>> Your opinion is correct but don't drag Christianity here. Christianity did enough violence on the name of non-violent Jesus. Better you talk of universal human values.
I understand your sentiment, but 1) you're making an "ad hominem" against Christianity, which I could argue is not justified but in any case is not pertinent, and 2) what you're asking ultimately doesn't make sense.
We're having a discussion about what is or is not moral. Any answer you can give necessarily depends on views which can only be classified as religious, even if you are a purely a materialist; they involve the purpose of existence, what it means to be human, etc.
Consider this exchange:
A: "We should not commit genocide."
A: "Because protecting life is a universal human value."
B: "It's not universal if I don't agree with it. Why should I care?"
A: "Because we can't survive as a species unless we protect one another."
B: "What if I don't care about the species, but only about myself?"
A: "Genocide is still wrong. You shouldn't do it."
B: "Says who?"
Ultimately A has to answer "there is a larger moral principle outside of you which, whether you agree with it or not, you are obligated to obey", which is a religious statement.
The only other option is "many of us prefer that you don't do this and we will use force to stop you." That's pragmatic, but it's not about morality at all; it could just as well be applied to playing the bagpipes.
You can't exclude religion from moral debates because morality is inherently about religion.
I agree that religion has a place in this debate, but I don't think morality is inherently about religion. I'm not religious, but I do consider myself moral.
I don't know precisely where we get morals from without religion. Clearly it can't be as simple as what the majority prefers: the phrase the tyranny of the majority refers to the problem with that.
We have a deep seated sense of fairness, even without religion. A recent experiment put two monkeys within sight of each other. One did a task and was given a piece of food, then the other did the same task and got a much tastier piece of food. The first does the task again, and again gets the low-value food, but this time he threw it back at the experimenter and beat the bars of the cage, trying to reach the high-value food. That sense seems likely to be where our concept of morality comes from.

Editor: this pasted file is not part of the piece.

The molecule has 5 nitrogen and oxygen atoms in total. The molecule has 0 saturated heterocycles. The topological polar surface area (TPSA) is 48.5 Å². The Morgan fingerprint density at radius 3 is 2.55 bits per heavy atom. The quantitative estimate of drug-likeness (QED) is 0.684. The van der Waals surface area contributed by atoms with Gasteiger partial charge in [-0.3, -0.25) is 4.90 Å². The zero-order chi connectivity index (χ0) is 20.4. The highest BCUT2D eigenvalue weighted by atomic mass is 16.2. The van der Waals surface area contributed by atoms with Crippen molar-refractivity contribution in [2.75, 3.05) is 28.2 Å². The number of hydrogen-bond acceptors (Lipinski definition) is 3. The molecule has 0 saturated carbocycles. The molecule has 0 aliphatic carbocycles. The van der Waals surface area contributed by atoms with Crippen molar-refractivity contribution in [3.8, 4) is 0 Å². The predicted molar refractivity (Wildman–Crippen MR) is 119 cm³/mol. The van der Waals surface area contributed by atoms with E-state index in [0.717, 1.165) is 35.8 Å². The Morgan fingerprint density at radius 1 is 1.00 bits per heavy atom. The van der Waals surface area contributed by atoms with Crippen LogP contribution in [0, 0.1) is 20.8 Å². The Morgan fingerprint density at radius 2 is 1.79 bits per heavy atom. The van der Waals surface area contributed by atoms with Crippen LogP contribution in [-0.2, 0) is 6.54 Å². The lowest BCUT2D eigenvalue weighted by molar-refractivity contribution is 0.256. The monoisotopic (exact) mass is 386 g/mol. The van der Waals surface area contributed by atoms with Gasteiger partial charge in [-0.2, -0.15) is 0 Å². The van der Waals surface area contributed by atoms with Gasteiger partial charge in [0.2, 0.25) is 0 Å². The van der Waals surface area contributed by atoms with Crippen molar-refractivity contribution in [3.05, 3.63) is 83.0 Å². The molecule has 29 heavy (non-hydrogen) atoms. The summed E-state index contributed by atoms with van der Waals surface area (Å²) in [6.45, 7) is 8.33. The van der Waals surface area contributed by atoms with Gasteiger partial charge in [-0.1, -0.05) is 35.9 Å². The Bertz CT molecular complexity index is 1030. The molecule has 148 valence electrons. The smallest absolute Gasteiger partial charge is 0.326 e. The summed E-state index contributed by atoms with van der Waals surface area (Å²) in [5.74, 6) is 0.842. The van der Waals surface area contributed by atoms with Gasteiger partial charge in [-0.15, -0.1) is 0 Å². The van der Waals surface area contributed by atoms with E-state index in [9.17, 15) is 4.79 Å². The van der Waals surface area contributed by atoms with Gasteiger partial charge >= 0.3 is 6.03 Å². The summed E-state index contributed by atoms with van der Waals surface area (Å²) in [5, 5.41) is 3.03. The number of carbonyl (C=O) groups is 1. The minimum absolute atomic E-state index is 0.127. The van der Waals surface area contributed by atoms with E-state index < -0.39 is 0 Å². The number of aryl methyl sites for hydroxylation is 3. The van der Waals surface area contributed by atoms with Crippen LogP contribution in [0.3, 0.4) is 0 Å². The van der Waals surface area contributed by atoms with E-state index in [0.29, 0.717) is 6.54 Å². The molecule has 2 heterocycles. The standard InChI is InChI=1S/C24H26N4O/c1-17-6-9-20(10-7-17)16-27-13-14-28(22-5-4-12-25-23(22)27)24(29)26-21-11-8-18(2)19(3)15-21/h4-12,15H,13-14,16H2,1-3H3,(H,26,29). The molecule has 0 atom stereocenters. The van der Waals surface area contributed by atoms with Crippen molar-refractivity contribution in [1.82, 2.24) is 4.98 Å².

I don't classify my views as religious, although I do classify mine as moral.
Existence doesn't have a purpose. Existence simply "is". Purpose (in general) is the goals of pre-planned actions taken by intelligent agents acting to achieve specific ends through whatever agencies they believe themselves to control.
My answer to what is moral is to undertake actions that work to achieve those ends, as opposed to random junk and hoping for the best. Moral is to think, not accept dogma. For me, that is the exact opposite of religion.
I do not deny the (apparent)link between morality and religions but morality, specially non-violence, neither exist/ed only in Christianity, nor it was introduced by Christianity, nor Christianity was/is the largest proponent of it, so what warrants special mention?
Religious arguments or justifications would be laughed out of any ethics class. Regardless of what the other merits of religion may or may not be (not relevant to this discussion), they do not aid these types of discussions.
Any relevant principles can be talked about without a religious carrier signal; including it only serves to alienate those who do not share the same beliefs.